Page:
• Refractor – a long, thin optical through which light passes in a straight line from the front objective lens directly to the eyepiece at the opposite end of the tube. For more information, click here.
  • Resolution/resolving power – the ability of an optical tube to distinguish small or closely adjacent objects. A telescope’s aperture determines its maximum resolution.
    • Angular resolution – The measurement of a telescope’s ability to resolve small details, usually measure in arc-seconds. If the angular distance separating a close double-star is smaller than the angular resolution of a telescope, this scope would only see a single star or slightly elongated star. If the angular separation is larger, the scope (under stable seeing conditions) would see the individual stars.
    • Rayleigh limit – the limit at which two objects in a field of view can be clearly identified as separate components.
    • Dawes limit – the separation required to see a black space between two objects.
  • Rowe-Ackermann Schmidt Astrograph (RASA) – a wide-field astrograph designed to be a perfect companion to today’s color astronomical CMOS cameras, smaller CCD cameras, and mirrorless cameras. For more information, click here.
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S

  • Schmidt-Cassegrain Telescope (SCT) – an optical design that uses both mirrors and lenses (catadioptric optics) to fold the optical path and form an image. The light enters through a thin aspheric Schmidt correcting lens, strikes the spherical primary mirror, reflects the image on a small convex spherical secondary mirror, and then reflects the light through a hole in the primary mirror to the eyepiece or camera. For more information, click here.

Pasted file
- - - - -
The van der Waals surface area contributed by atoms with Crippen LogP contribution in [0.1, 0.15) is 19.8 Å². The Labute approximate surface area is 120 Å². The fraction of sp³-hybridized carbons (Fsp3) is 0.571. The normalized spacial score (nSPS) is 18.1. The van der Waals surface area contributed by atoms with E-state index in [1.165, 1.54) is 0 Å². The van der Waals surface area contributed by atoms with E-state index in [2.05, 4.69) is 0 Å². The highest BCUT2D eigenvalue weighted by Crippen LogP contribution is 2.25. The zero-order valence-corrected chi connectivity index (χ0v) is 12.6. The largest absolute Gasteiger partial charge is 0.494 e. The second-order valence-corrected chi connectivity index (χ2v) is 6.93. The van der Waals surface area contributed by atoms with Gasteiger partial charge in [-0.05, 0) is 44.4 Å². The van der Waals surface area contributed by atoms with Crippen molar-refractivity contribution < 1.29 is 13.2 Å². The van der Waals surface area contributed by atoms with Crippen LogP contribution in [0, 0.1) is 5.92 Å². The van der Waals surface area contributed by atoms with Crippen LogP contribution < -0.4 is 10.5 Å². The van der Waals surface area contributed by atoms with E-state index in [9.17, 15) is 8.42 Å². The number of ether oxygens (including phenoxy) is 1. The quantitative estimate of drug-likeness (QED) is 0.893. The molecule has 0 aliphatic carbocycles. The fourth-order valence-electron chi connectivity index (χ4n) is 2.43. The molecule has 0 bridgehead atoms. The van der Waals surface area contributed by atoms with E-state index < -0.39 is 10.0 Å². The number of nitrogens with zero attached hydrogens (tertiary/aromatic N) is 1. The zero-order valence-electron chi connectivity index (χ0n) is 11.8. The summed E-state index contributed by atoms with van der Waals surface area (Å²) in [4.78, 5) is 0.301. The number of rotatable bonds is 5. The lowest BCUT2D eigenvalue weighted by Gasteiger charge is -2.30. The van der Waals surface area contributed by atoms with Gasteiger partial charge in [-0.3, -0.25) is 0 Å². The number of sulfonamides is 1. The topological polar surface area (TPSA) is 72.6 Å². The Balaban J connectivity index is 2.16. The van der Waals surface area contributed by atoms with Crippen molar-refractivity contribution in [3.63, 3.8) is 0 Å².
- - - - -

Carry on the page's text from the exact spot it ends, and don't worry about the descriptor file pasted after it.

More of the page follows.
• Secondary mirror – a small, flat or curved mirror that diffracts incoming light in reflecting and catadioptric optical systems.
    • Secondary mirror obstruction – the obstruction caused by the secondary mirror and its support.
  • Setting circles – a tool used to measure or set the pointing angles in the right ascension (RA) and declination (Dec) coordinates. For more information, click here.
  • Sidereal rate – the speed at which a scope must track to counteract the rotation of the Earth and keep a celestial object in the eyepiece (about 15 arc seconds per second of time.)
  • Slew – the movement of a telescope around an axis. A telescope can slew manually or electronically.
  • Slow motion controls/knobs – Two knobs that move a telescope mount in small increments in either altitude & azimuth or RA & Dec, depending on the style of mount.
  • Solar filter – see Filter – Solar Filter
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T

  • T-Adapter – an accessory used with a T-Ring that turns a telescope into a camera lens for your SLR or DLSR camera. T-Adapters can be universal or optical tube-specific.
  • T-Ring – an accessory used with a T-Adapter that attaches your SLR or DSLR camera to a telescope for astrophotography. T-Rings are camera brand-specific.
  • Tracking – the task of keeping a celestial object centered in the telescope’s eyepiece as the Earth rotates.
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V

  • Vignetting – a situation in an optical system in which the field of view is not fully illuminated at the edges.
  • Vibration Suppression Pads (VSP) anti-vibration pads that go under your tripod legs to stabilize the telescope and prevent unwanted shaking.